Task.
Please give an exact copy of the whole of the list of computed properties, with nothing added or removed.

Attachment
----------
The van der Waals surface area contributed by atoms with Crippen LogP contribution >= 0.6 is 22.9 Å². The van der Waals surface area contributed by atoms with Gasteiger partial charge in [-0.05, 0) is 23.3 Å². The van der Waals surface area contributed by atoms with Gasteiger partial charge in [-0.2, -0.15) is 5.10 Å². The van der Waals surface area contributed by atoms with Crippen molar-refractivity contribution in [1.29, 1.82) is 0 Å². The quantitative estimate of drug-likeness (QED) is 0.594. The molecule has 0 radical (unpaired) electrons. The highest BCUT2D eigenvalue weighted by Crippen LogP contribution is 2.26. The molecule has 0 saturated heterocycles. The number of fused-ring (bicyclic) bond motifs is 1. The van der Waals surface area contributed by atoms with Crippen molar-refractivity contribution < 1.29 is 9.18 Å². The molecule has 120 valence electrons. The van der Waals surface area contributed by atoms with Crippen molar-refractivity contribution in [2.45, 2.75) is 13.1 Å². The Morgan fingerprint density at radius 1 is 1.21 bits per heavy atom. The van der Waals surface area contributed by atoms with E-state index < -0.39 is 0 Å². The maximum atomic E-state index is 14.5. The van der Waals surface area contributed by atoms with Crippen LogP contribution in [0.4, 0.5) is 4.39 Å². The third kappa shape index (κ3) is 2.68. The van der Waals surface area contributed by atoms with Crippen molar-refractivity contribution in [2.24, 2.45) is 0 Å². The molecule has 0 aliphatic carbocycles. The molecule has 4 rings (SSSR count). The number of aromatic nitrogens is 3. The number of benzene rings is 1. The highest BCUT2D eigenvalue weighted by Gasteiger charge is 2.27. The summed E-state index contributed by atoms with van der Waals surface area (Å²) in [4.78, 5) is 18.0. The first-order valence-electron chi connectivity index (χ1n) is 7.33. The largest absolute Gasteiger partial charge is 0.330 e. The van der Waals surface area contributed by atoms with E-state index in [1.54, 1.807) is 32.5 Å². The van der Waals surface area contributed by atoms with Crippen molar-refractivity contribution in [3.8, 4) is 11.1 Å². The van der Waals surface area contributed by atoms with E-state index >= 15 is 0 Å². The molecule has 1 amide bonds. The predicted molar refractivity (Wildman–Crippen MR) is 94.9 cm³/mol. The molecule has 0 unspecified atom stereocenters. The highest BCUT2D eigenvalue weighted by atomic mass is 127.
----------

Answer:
The van der Waals surface area contributed by atoms with Crippen LogP contribution >= 0.6 is 22.9 Å². The van der Waals surface area contributed by atoms with Gasteiger partial charge in [-0.05, 0) is 23.3 Å². The van der Waals surface area contributed by atoms with Gasteiger partial charge in [-0.2, -0.15) is 5.10 Å². The van der Waals surface area contributed by atoms with Crippen molar-refractivity contribution in [1.29, 1.82) is 0 Å². The quantitative estimate of drug-likeness (QED) is 0.594. The molecule has 0 radical (unpaired) electrons. The highest BCUT2D eigenvalue weighted by Crippen LogP contribution is 2.26. The molecule has 0 saturated heterocycles. The number of fused-ring (bicyclic) bond motifs is 1. The van der Waals surface area contributed by atoms with Crippen molar-refractivity contribution < 1.29 is 9.18 Å². The molecule has 120 valence electrons. The van der Waals surface area contributed by atoms with Crippen molar-refractivity contribution in [2.45, 2.75) is 13.1 Å². The Morgan fingerprint density at radius 1 is 1.21 bits per heavy atom. The van der Waals surface area contributed by atoms with E-state index < -0.39 is 0 Å². The maximum atomic E-state index is 14.5. The van der Waals surface area contributed by atoms with Crippen LogP contribution in [0.4, 0.5) is 4.39 Å². The third kappa shape index (κ3) is 2.68. The van der Waals surface area contributed by atoms with Crippen molar-refractivity contribution in [2.24, 2.45) is 0 Å². The molecule has 0 aliphatic carbocycles. The molecule has 4 rings (SSSR count). The number of aromatic nitrogens is 3. The number of benzene rings is 1. The highest BCUT2D eigenvalue weighted by Gasteiger charge is 2.27. The summed E-state index contributed by atoms with van der Waals surface area (Å²) in [4.78, 5) is 18.0. The first-order valence-electron chi connectivity index (χ1n) is 7.33. The largest absolute Gasteiger partial charge is 0.330 e. The van der Waals surface area contributed by atoms with E-state index in [1.54, 1.807) is 32.5 Å². The van der Waals surface area contributed by atoms with Crippen molar-refractivity contribution in [3.8, 4) is 11.1 Å². The van der Waals surface area contributed by atoms with E-state index >= 15 is 0 Å². The molecule has 1 amide bonds. The predicted molar refractivity (Wildman–Crippen MR) is 94.9 cm³/mol. The molecule has 0 unspecified atom stereocenters. The highest BCUT2D eigenvalue weighted by atomic mass is 127.